Brittney Leeanne Williams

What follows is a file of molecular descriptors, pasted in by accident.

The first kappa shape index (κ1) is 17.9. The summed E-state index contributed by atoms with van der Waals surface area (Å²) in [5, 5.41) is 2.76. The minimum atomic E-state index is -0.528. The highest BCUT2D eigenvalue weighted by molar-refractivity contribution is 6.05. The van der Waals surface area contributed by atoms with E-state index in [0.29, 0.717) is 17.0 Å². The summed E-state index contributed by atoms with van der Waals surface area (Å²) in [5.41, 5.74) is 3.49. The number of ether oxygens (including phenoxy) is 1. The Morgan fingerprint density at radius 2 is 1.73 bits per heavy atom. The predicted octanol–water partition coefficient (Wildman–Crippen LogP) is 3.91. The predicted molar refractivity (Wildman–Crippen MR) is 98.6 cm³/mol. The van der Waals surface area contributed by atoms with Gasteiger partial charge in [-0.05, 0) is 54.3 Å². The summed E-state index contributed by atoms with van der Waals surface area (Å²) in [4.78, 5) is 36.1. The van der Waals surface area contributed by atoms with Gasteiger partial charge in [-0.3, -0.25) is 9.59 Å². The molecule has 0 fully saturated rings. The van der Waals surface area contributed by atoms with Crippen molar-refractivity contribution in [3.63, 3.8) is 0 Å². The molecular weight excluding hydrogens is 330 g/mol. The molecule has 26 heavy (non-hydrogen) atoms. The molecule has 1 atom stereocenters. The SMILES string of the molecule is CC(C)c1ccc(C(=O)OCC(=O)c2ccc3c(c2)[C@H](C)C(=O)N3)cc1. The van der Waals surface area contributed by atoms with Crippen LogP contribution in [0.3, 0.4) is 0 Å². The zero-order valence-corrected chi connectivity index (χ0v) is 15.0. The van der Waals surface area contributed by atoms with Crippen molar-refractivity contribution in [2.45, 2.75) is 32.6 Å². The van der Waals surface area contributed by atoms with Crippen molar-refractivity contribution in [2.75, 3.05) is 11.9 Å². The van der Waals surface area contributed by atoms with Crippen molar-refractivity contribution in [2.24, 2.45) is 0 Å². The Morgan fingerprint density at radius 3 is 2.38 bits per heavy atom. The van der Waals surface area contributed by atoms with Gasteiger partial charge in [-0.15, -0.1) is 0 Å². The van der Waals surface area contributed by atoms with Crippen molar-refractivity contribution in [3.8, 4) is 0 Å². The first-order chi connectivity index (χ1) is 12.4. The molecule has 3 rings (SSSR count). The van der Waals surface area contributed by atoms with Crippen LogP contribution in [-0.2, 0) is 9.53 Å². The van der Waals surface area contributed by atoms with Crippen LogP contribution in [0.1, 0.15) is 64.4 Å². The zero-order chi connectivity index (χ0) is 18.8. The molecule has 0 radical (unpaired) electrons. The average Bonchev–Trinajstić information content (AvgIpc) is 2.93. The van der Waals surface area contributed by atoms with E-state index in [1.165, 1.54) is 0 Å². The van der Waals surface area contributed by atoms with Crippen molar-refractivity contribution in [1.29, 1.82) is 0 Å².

I am interested in the black body as a site of suffering, mourning and memorialization, yet still one that is available to transcendence and transformation. I draw from color pallets and compositions by Fairfield Porter, David Hockney and Alex Katz to create a form of familiar visual language. I then create artificial pastoral landscapes for my fictional bodies to roam. The fictional red bodies are constructed from excavating personal family traumas, while also investigating black communal grievances. The surreal landscapes are fragmented bizarre environments assembled together from childhood memories, 20th century landscape painters, and flat abstract fields of color. Here, the bodies engage with the environment. I explore how trauma, violence and systematic oppression has dictated the orientation and placement of the black body. The figures are arranged in contorted positions allowing for the body, which is seen, to align with the psychological state, the unseen. My work interrogates the duality of the body in the landscape and the body landscaped. That the viewer perhaps is looking at two landscapes in one 2 dimensional frame. I reconfigure our idea of space or landscape by constructing abstract pastoral scenes extrapolated from emotional experience. Red becomes an obsessive apparatus within the work. I am interested in the body emitting a signal. That the body would force the viewer’s attention. Similar to an ambulance’s siren and red pulsing light, I want my bodies to authoritatively enforce that the viewer would look. Red, her urgent exhaustion, is not to be dismissed, but instead sighted. Ultimately, I am compelled to create a visual language that gives some sort of insight into the non-verbal aspects of pain, suffering, grieving, and agony. I want to capture the silence of pain and the intangible and elusive facets of grief and distress. What cannot be articulated verbally, is communicated and explained to the viewer visually. The suffering becomes recognized and the loss and pain is no longer unseen and unnoticed.